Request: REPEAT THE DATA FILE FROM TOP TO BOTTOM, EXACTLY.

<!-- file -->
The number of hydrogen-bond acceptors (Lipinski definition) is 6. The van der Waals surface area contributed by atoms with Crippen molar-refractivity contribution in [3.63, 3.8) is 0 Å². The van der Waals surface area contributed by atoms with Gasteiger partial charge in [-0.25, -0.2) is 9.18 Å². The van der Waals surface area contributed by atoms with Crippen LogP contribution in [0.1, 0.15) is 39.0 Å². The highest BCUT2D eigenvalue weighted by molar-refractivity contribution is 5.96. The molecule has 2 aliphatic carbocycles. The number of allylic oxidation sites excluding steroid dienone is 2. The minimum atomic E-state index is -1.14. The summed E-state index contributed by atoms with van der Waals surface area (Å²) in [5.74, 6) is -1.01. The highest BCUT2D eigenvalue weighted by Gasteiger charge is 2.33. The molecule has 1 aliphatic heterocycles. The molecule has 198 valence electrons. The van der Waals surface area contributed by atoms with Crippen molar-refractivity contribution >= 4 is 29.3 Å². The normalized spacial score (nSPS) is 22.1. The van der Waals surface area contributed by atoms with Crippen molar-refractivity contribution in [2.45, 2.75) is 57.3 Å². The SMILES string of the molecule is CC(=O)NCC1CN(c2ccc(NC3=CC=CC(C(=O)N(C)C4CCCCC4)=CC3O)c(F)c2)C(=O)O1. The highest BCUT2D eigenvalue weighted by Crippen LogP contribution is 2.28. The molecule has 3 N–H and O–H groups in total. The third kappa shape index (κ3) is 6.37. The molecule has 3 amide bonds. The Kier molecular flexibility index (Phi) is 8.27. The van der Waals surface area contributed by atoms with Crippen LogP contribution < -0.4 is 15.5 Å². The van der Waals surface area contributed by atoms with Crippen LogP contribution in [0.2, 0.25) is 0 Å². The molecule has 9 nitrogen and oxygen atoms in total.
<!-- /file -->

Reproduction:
The number of hydrogen-bond acceptors (Lipinski definition) is 6. The van der Waals surface area contributed by atoms with Crippen molar-refractivity contribution in [3.63, 3.8) is 0 Å². The van der Waals surface area contributed by atoms with Gasteiger partial charge in [-0.25, -0.2) is 9.18 Å². The van der Waals surface area contributed by atoms with Crippen LogP contribution in [0.1, 0.15) is 39.0 Å². The highest BCUT2D eigenvalue weighted by molar-refractivity contribution is 5.96. The molecule has 2 aliphatic carbocycles. The number of allylic oxidation sites excluding steroid dienone is 2. The minimum atomic E-state index is -1.14. The summed E-state index contributed by atoms with van der Waals surface area (Å²) in [5.74, 6) is -1.01. The highest BCUT2D eigenvalue weighted by Gasteiger charge is 2.33. The molecule has 1 aliphatic heterocycles. The molecule has 198 valence electrons. The van der Waals surface area contributed by atoms with Crippen molar-refractivity contribution >= 4 is 29.3 Å². The normalized spacial score (nSPS) is 22.1. The van der Waals surface area contributed by atoms with Crippen molar-refractivity contribution in [2.45, 2.75) is 57.3 Å². The SMILES string of the molecule is CC(=O)NCC1CN(c2ccc(NC3=CC=CC(C(=O)N(C)C4CCCCC4)=CC3O)c(F)c2)C(=O)O1. The highest BCUT2D eigenvalue weighted by Crippen LogP contribution is 2.28. The molecule has 3 N–H and O–H groups in total. The third kappa shape index (κ3) is 6.37. The molecule has 3 amide bonds. The Kier molecular flexibility index (Phi) is 8.27. The van der Waals surface area contributed by atoms with Crippen LogP contribution < -0.4 is 15.5 Å². The van der Waals surface area contributed by atoms with Crippen LogP contribution in [0.2, 0.25) is 0 Å². The molecule has 9 nitrogen and oxygen atoms in total.